After launch and at some point long beyond earth orbit, ground control would send a signal to the spacecraft, which up until this point has been powered by batteries, and an electrical stepper motor would start to rotate the boron carbide rod to unthread it out of the reactor core so the fission reaction would begin. There are no plans for the fission reaction to be stopped again. It is planned that the reactor would raise the temperature of the heat pipes’ hot end to about 800°C. With eight or ten such heat pipes, the total thermal power generated is between 3-4000 Wt, which the Stirling engines could turn into between 500-1000We. This amount of power is larger than the power generated by thermoelectric generators, and can be used to power extra spacecraft sensors and transmission equipment.


HEU mass 26.7kg
HEU power 4kWt
Reflector mass 70.5kg
Control rod mass 0.4kg
Shield mass 98.7kg
Heat pipe mass 4.1kg
Heat pipe length 4m
Heat pipe hot end ca. 800°C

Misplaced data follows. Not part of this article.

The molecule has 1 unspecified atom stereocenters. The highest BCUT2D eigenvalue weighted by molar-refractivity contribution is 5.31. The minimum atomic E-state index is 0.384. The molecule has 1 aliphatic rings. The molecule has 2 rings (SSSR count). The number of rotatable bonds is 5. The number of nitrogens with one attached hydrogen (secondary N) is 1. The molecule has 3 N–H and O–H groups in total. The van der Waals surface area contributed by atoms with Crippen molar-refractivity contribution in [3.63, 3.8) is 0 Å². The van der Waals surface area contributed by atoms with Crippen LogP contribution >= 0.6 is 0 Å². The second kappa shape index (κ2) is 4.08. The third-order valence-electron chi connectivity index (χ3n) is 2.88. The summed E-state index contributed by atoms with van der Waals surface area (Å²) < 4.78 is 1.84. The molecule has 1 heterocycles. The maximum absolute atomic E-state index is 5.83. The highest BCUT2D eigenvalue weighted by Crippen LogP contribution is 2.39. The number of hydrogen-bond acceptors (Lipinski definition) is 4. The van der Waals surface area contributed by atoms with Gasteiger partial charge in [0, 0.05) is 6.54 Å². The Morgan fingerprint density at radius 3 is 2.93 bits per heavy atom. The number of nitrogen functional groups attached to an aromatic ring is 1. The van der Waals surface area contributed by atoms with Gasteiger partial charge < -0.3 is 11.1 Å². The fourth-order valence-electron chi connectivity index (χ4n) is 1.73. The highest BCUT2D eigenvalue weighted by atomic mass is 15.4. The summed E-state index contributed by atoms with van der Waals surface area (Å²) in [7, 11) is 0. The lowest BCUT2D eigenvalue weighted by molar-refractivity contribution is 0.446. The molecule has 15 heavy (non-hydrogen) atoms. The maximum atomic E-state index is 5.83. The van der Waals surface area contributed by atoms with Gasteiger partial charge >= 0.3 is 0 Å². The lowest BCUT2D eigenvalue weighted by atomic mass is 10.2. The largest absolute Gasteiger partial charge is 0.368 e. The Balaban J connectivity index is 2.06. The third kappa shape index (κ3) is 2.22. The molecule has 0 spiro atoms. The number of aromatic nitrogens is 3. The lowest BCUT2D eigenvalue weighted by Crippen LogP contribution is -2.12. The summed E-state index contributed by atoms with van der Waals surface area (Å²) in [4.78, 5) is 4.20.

Stirling engine cold end ca 90°C


The experiment

In September, researchers demonstrated that they could generate electricity from a radioactive source, by exposing one end of a heat pipe fitted to a Stirling engine to an HEU source in a US weapons testing facility. (Earlier experiments by researchers used non-radioactive electrical heating to test the heat pipe and Stirling engines). The Flattop Critical Experiment, which dates back to the 1940s, consists of a 17kg HEU spherical source surrounded by a sphere of natural uranium shielding, with a few half-inch (12cm) instrument penetrations. Into one of these penetrations researchers put one end of a 1.1m-long water-filled heat pipe, the other end of which fitted into a copper block that linked to two ‘Buzz’ Stirling engines. The experiment ran twice in September 2012 with a fast and slow ramp-up on reactivity insertion; both times generated electrical energy (Figure 2). In some ways the experimental setup was not ideal: high-temperature tests were deemed too risky for the experiment, so the heat pipe temperature was limited to 300°C; the shielding acted as a heat sink and made it difficult to raise the heat pipe temperature; and facility personnel limited the duration of the tests to prevent irradiating the room of the experiment, which is not otherwise shielded.